Old House Gardens
From America’s Expert Source for Heirloom Flower Bulbs
Though preservation is our mission, bulbs drop out of our catalog every year.

Sometimes it’s because the harvest was too small. Sometimes it’s because they’re widely available elsewhere and don’t need our help. And sometimes it’s because we’ve lost our only known source due to severe weather (cold, drought, etc.), health problems (a debilitating stroke), or economic woes (small farmers are always at risk).

The good news is that, in time, we’re often able to return these bulbs to our catalog. So here’s a list of many we’ve offered in the past. For an alert the moment they’re available again, subscribe to our free email newsletter. Or to find a similar bulb, try our easy Advanced Bulb Search.

Fall-planted:     Crocus       Daffodils       Hyacinths       Lilies       Peonies       Tulips       Diverse

Spring-planted:     Cannas       Dahlias       Daylilies       Gladiolus       Iris       Diverse

Page 1 of Diverse Spring: Lost Forever?        1
Crinum BRADLEY, 1927
When one of Texas’s most respected nurseries offered us huge bulbs of this classic crinum, we reserved them all! With neat, slender foliage, ‘Bradley’ is small enough to integrate easily into perennial borders. Its fragrant blossoms are a deep rose-pink. 2-3 feet, zones 8a-11b. Last offered in spring 2005. We may offer it again periodically.
Crinum ELLEN BOSANQUET CRINUM, 1930
One of the most famous crinums of all, ‘Ellen Bosanquet’ (say BOEZ-n-kwet) was bred by Florida’s Louis Bosanquet and named for his beloved wife. Its “luminous raspberry” flowers (Organic Gardening, 1950) have a vanilla-like fragrance and bloom from June to fall above mounds of glossy, wavy leaves. A vigorous multiplier, it can take total neglect but blooms best with regular watering and, in the South, a touch of shade. 2-3’, zones 7b-10b(11bWC), from Louisiana. We hope to offer this rarity again soon. For an alert, subscribe to our email newsletter.
Crinum x powellii, POWELLII ALBUM CRINUM, 1930
The powelliis are the cold-hardiest crinums, and ‘Album’ is widely considered the most beautiful form. “It’s a plant of superlative quality,” says expert Scott Ogden, “with tall scapes bearing large umbels of shapely, snowy blooms” from July into early fall, in sun or light shade. 36”, zones 7a-10b(11aWC), from our 70-years-young Louisiana grower. We hope to offer this treasure again for spring 2015 delivery. Please check back in August or sign up for our email newsletter.
Crocosmia x crocosmiiflora, METEORE CROCOSMIA, 1887
“The Luther Burbank of France,” Victor Lemoine introduced many of the 19th century’s most exciting new lilacs, peonies, and glads — and the first named crocosmias. His fiery ‘Météore’ endures, lighting up the late summer garden with a smoldering mix of orange, red, and gold as it has for well over a century. 22-26”, zones 7a-9a(10aWC) or store like glads, from Holland. Unfortunately we lost our grower and haven’t found another who offers authentic stock.
Hippeastrum x johnsonii, ST. JOSEPH’S LILY, 1799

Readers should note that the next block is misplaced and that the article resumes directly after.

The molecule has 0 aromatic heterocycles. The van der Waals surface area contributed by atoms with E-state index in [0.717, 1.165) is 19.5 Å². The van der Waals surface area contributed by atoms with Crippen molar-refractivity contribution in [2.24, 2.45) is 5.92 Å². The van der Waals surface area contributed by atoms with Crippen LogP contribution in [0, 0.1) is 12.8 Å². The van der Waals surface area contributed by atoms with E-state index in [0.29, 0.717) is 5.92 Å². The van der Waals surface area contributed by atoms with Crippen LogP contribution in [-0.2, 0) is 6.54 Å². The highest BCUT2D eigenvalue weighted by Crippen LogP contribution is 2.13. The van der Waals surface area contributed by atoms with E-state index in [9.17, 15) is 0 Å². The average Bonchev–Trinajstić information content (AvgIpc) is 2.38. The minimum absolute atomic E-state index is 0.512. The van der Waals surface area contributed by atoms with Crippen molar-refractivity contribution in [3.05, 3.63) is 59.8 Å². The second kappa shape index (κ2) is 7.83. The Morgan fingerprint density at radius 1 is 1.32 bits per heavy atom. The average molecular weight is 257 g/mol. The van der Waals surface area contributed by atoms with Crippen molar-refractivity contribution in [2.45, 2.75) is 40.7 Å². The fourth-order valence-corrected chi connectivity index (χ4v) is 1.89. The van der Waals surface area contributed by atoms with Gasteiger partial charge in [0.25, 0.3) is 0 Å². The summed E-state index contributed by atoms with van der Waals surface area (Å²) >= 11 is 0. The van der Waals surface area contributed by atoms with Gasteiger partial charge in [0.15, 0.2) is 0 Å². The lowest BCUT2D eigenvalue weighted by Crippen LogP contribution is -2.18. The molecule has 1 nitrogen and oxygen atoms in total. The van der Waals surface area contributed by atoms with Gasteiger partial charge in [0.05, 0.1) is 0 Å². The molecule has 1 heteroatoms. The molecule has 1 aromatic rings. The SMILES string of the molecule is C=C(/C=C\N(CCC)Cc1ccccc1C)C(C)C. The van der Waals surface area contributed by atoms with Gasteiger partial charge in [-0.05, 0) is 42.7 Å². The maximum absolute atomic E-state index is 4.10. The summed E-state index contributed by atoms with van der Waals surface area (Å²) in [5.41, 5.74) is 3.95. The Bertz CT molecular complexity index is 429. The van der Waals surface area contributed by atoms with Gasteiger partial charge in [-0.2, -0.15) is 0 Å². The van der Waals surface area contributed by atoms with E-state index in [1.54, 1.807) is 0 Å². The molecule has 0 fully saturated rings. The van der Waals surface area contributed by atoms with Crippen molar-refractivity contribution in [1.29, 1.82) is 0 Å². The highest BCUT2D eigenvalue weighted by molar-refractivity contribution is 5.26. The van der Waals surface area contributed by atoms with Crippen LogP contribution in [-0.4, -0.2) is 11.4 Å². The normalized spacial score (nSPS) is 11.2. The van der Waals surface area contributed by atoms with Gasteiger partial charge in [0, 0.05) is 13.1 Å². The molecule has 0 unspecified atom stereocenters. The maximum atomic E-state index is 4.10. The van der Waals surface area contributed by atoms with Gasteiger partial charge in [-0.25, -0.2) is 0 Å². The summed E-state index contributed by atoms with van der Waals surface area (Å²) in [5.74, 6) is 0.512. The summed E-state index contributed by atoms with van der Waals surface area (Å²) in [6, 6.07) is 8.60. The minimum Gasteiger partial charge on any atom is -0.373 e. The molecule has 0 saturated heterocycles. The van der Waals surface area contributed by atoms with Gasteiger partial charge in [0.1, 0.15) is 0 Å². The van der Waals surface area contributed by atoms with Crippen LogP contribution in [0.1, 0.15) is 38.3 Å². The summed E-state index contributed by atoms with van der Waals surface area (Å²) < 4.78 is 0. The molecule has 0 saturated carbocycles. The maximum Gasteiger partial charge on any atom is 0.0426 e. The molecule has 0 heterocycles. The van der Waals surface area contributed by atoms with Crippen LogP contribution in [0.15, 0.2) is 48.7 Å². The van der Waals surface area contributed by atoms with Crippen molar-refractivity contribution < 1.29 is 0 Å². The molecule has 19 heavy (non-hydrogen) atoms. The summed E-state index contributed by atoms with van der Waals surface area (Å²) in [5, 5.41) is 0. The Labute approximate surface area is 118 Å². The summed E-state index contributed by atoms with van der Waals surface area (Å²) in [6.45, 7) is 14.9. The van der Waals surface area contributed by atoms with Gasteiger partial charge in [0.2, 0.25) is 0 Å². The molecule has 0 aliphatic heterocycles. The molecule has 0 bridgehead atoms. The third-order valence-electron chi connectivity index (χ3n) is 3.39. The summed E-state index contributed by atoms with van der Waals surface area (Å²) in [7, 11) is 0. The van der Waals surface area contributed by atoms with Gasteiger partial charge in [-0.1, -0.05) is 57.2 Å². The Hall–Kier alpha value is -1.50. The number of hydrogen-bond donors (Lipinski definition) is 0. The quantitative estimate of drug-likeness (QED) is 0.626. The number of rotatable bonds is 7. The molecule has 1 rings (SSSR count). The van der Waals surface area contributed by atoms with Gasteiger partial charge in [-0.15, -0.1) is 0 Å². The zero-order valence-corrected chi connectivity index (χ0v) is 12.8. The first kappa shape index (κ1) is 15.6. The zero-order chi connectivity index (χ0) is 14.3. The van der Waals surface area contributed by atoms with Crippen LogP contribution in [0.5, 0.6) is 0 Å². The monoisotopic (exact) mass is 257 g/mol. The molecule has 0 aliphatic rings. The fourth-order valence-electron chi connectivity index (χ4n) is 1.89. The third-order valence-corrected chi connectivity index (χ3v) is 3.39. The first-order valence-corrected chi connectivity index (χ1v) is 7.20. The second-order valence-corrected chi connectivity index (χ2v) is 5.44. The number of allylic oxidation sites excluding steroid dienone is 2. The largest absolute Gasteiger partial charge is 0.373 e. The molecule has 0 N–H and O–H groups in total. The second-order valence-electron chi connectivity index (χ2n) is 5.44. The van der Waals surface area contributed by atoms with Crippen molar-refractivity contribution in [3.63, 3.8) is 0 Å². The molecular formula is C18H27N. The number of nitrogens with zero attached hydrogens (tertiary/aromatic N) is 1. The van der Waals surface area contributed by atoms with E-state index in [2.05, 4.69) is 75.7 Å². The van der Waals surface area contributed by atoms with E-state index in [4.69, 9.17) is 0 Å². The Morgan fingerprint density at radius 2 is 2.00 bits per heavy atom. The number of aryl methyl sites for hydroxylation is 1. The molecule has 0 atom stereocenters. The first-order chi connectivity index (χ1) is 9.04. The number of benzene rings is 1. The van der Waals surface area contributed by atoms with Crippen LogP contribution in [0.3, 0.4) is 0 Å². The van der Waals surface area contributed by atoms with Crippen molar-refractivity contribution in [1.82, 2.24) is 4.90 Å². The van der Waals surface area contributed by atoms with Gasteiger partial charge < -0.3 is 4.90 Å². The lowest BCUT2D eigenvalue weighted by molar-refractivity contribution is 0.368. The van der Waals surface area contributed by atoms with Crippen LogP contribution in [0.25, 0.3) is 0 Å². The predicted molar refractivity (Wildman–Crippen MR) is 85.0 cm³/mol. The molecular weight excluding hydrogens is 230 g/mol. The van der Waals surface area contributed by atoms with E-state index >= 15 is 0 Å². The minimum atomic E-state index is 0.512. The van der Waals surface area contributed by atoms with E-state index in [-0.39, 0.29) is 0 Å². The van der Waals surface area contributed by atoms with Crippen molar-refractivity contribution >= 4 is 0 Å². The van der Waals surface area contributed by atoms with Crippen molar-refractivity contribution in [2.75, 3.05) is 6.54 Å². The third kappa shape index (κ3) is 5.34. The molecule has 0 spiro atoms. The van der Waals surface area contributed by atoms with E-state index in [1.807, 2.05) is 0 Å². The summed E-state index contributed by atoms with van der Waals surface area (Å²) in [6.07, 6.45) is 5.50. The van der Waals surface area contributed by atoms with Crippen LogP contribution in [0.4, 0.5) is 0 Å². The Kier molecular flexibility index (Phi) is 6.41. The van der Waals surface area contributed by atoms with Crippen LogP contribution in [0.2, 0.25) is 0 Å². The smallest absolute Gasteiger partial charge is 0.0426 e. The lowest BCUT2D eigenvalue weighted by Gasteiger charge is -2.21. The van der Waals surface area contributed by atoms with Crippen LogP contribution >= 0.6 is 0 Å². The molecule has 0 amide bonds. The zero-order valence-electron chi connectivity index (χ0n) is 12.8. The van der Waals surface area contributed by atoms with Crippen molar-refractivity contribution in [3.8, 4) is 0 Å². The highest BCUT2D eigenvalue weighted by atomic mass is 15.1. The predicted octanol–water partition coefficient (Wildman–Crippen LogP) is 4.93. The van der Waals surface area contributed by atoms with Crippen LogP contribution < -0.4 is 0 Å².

This is the cold-hardiest amaryllis and “the finest... for garden culture,” according to Greg Grant in The Southern Heirloom Garden. It’s also the oldest hybrid amaryllis, bred by British watchmaker Arthur Johnson in 1799, and offered by nurseries in Virginia and California by 1853. With graceful red and white flowers, it’s hardy in zones 7a-11b — or even 6b, says Tulsa’s Russell Studebaker in full-page praise of it in Horticulture magazine. It’s not quite as easy to bloom in pots as the modern monsters, but if we can do it, you can, too! We ship small plants that will bloom the following year. Click here for a cool St. Joe’s lily image from 1920. We hope to offer this rarity again soon. For an alert, subscribe to our email newsletter.
Colocasia esculenta, ELEPHANT EAR, 1739
Back when Victorian taste was celebrating everything exotic, elephant ears were very cool. And their big, heart-shaped leaves look great with plastic flamingos! Give them lots of water and fertilizer in sun to light shade. Hardy in zones 7b-11, they’re great anywhere as annuals or pot plants. 3-5 feet, big Florida bulbs. Last offered in spring 2009. Widely available elsewhere.
Colocasia ‘Fontanesii’, VIOLET-STEM TARO, 1865
Extraordinarystems? You betcha! They’ re TALL – to 8 feet in ideal conditions, to 5 feet in a 10-inch pot on our porch here – and gorgeous, deep maroon-purple, like antique mahogany. Its dark emerald leaves are great, too, and it multiplies by runners! Constant moisture is essential. zones 8a-11b or bring indoors in winter. Vigorous small plantlets, from Florida. Last offered in spring 2007. Available elsewhere.
Colocasia ‘Illustris’, ILLUSTRIS ELEPHANT EAR, 1902
What a knock-out! The heart-shaped leaves of “imperial taro” are a dramatic blackish purple highlighted by apple green veins – like a painting on velvet that’s all-natural and luxurious instead of tacky. Our vigorous small plants will grow to 36 inches or more. Constant moisture is essential (set pot in saucer of water). zones 8a-11b or bring indoors in winter. From Florida. Last offered in spring 2009. Widely available elsewhere.
Page 1 of Diverse Spring: Lost Forever?        1
For our print catalog click here or
send $2.00 to
Old House Gardens
536 Third St., Ann Arbor, MI 48103.
phone: 734-995-1486
fax: 734-995-1687
help@oldhousegardens.com
For our free email newsletter,
“The Friends of Old Bulbs Gazette”
with tips, news, history, &
special offers,
send us an email with
“subscribe” in the subject line to
newsletter@oldhousegardens.com.